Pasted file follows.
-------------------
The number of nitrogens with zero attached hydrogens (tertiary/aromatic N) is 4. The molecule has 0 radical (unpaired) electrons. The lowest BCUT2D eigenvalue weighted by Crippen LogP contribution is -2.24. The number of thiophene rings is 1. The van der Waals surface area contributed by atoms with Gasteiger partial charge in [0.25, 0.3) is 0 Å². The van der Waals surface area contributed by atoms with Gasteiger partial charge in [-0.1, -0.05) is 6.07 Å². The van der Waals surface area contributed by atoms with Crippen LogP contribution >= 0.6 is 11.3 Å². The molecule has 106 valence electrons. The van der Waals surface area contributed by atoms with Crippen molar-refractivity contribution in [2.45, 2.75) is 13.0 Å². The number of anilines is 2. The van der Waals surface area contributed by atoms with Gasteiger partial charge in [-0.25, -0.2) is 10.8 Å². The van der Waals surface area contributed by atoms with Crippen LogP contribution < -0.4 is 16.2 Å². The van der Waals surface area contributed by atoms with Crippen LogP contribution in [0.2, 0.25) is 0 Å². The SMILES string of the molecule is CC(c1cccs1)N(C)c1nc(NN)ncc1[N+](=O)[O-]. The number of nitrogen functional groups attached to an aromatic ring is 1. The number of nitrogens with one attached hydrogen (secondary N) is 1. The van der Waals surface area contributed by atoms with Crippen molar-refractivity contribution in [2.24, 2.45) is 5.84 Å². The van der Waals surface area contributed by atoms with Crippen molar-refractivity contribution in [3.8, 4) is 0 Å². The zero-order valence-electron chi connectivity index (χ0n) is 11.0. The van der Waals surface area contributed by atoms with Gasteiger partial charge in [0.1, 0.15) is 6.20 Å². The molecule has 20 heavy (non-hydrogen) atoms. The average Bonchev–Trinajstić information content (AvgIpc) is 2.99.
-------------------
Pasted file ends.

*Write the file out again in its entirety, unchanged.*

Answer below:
The number of nitrogens with zero attached hydrogens (tertiary/aromatic N) is 4. The molecule has 0 radical (unpaired) electrons. The lowest BCUT2D eigenvalue weighted by Crippen LogP contribution is -2.24. The number of thiophene rings is 1. The van der Waals surface area contributed by atoms with Gasteiger partial charge in [0.25, 0.3) is 0 Å². The van der Waals surface area contributed by atoms with Gasteiger partial charge in [-0.1, -0.05) is 6.07 Å². The van der Waals surface area contributed by atoms with Crippen LogP contribution >= 0.6 is 11.3 Å². The molecule has 106 valence electrons. The van der Waals surface area contributed by atoms with Crippen molar-refractivity contribution in [2.45, 2.75) is 13.0 Å². The number of anilines is 2. The van der Waals surface area contributed by atoms with Gasteiger partial charge in [-0.25, -0.2) is 10.8 Å². The van der Waals surface area contributed by atoms with Crippen LogP contribution < -0.4 is 16.2 Å². The van der Waals surface area contributed by atoms with Crippen LogP contribution in [0.2, 0.25) is 0 Å². The SMILES string of the molecule is CC(c1cccs1)N(C)c1nc(NN)ncc1[N+](=O)[O-]. The number of nitrogen functional groups attached to an aromatic ring is 1. The number of nitrogens with one attached hydrogen (secondary N) is 1. The van der Waals surface area contributed by atoms with Crippen molar-refractivity contribution in [2.24, 2.45) is 5.84 Å². The van der Waals surface area contributed by atoms with Crippen molar-refractivity contribution in [3.8, 4) is 0 Å². The zero-order valence-electron chi connectivity index (χ0n) is 11.0. The van der Waals surface area contributed by atoms with Gasteiger partial charge in [0.1, 0.15) is 6.20 Å². The molecule has 20 heavy (non-hydrogen) atoms. The average Bonchev–Trinajstić information content (AvgIpc) is 2.99.